The two TV shows that both place Sherlock in modern times are fun, despite being a real departure. Holmes and Watson are truly products of their times — late Victorian — and so these TV shows really do not reflect the original Conan-Doyle stories much at all. But it’s all pretty much of a lark for these TV writers, and I enjoy them quite a bit. The Robert Downey Jr. version of Sherlock is pretty bad, I have to say, and I chalk that up to his acting ability. Watson as a character in the movie (I only saw the first one) is way off. The rest of the movie was interesting to me, but probably only because it reminded me so much of “Wild, Wild, West,” one of my favorite old TV shows. All in all, I thought the movie was not bad, if you just try to forget that they are portraying Holmes and Watson!
ADG: The relationship between Holmes and Watson is storied. How will the relationship between Thomas and Mycroft be different than that of Sherlock and Dr. John?
A very pertinent question! Thomas grew up with the Holmes brothers, and felt that his father put them both on a pedestal. Also being much younger than Mycroft, he tends to have some of the arrogance of youth and an impatience with the elderly Mycroft; he feels he has been saddled with the responsibility of looking after the old man. What surprises and frustrates him is how much the old man takes care of him.
Most of what I’ve written (books and articles) is nonfiction — biography, Christian education, advice for writers. But I do have two other fiction ideas in the works. One is a historical novel set in late medieval/early Renaissance times (Canterbury Tales-esque). The other is a fantasy of three children who escape from an orphanage to find out why, after years and years, they have never grown to adulthood.
ADG: What types of stories (other than good ol’ Sherlock) did you read while composing the novel. Did these books in any way offer inspiration for anything in your book?
Well, I’ve read a lot of mystery novels, and watched a lot of old movies, of other well-known fictional detectives. One or more of them may make an appearance in later books in the series.
ADG: Anything else you want to share about the process of writing the book, or what you hope readers will gain from reading it?
I hope Christian readers will spend some time thinking about what the church can learn from the 1920s, because I think there are a lot of parallels to today.
ADG: You’ve written primarily non-fiction before jumping into fiction. How is the writing process different between fiction and non? Which do you prefer? Why?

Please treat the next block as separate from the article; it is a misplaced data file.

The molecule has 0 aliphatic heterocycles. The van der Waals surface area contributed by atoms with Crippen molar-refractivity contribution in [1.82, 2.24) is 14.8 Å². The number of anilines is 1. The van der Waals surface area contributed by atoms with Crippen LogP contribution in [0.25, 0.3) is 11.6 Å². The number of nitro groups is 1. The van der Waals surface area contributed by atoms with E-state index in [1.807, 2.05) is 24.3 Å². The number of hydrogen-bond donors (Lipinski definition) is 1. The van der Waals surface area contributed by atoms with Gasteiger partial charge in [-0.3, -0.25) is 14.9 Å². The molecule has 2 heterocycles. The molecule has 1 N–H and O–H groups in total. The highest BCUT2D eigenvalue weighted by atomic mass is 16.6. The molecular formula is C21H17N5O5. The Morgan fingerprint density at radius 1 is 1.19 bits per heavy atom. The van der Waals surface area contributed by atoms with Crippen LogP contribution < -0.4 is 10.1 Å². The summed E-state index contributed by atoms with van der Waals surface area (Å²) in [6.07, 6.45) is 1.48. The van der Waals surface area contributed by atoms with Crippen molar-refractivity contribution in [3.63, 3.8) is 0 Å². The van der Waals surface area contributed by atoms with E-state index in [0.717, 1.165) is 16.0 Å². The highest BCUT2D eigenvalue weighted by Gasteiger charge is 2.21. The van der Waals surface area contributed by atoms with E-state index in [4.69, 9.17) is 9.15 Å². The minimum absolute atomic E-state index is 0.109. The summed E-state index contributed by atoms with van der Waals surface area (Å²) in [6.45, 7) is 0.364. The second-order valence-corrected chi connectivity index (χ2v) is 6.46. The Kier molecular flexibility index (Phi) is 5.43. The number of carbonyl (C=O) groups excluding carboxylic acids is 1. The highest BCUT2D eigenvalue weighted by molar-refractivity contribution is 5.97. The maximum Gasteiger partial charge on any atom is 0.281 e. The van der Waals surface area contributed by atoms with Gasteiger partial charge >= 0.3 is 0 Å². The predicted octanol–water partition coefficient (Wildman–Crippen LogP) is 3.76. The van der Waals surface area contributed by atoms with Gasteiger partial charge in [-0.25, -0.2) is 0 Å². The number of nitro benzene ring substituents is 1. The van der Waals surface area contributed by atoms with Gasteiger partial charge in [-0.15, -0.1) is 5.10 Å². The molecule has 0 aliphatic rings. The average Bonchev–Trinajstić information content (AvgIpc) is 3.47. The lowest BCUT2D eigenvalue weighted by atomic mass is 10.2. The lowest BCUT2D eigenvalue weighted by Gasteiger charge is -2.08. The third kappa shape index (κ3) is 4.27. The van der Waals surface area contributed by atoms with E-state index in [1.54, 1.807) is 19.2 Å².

I once read a quote by some author that said, “Fiction is harder to write than nonfiction, because fiction has to make sense.” Ha, ha — but there’s a point to that. I like fiction in that I can control the story; I find it harder to write because I often have to avoid writing myself into a corner — you know, I get my character into a jam that I can’t get him out of, or I have a plot twist that is too implausible. But I also like to write nonfiction because I’m an inveterate teacher. The writing process is different, but it’s hard to identify exactly how. It’s almost like you are using different sides of the brain, and maybe you are.
ADG: I’d agree with that. The mind works differently when doing non-fiction than it does when doing fiction. And speaking of different parts of the brain, you recently became an agent at WordWise Media. How are you enjoying that? Any famous clients? Are you looking to take on more writers, and if so, what are you looking for? What would you tell someone submitting to you?
My work as an agent is still fairly new, and I don’t have a large number of clients yet, and nobody famous — yet. Yes, I am seeking more clients — thoughtful and thought-provoking authors. They may be textbook level or academic level, but not necessarily. They should be books that are oriented toward serious laypeople and Christian leaders (though I have some contacts with ABA publishers, and I might consider some titles that are crossover in nature). In nonfiction, I am focusing on theology/popular theology, biblical studies, Bible studies (more challenging than average), Professional, Church Issues, Social/Cultural Issues, Career, and Reference. The fiction categories I seek to represent include speculative (sci-fi/fantasy) and historical, and as with the nonfiction categories, I am looking for more literary authors. As for advice, I would suggest that authors seek to develop their platform and polish their book proposals. (I am writing an ebook on preparing a book proposal, which will be out next year.)
ADG: I appreciate your time and your candid answers. How can my followers find out more about you?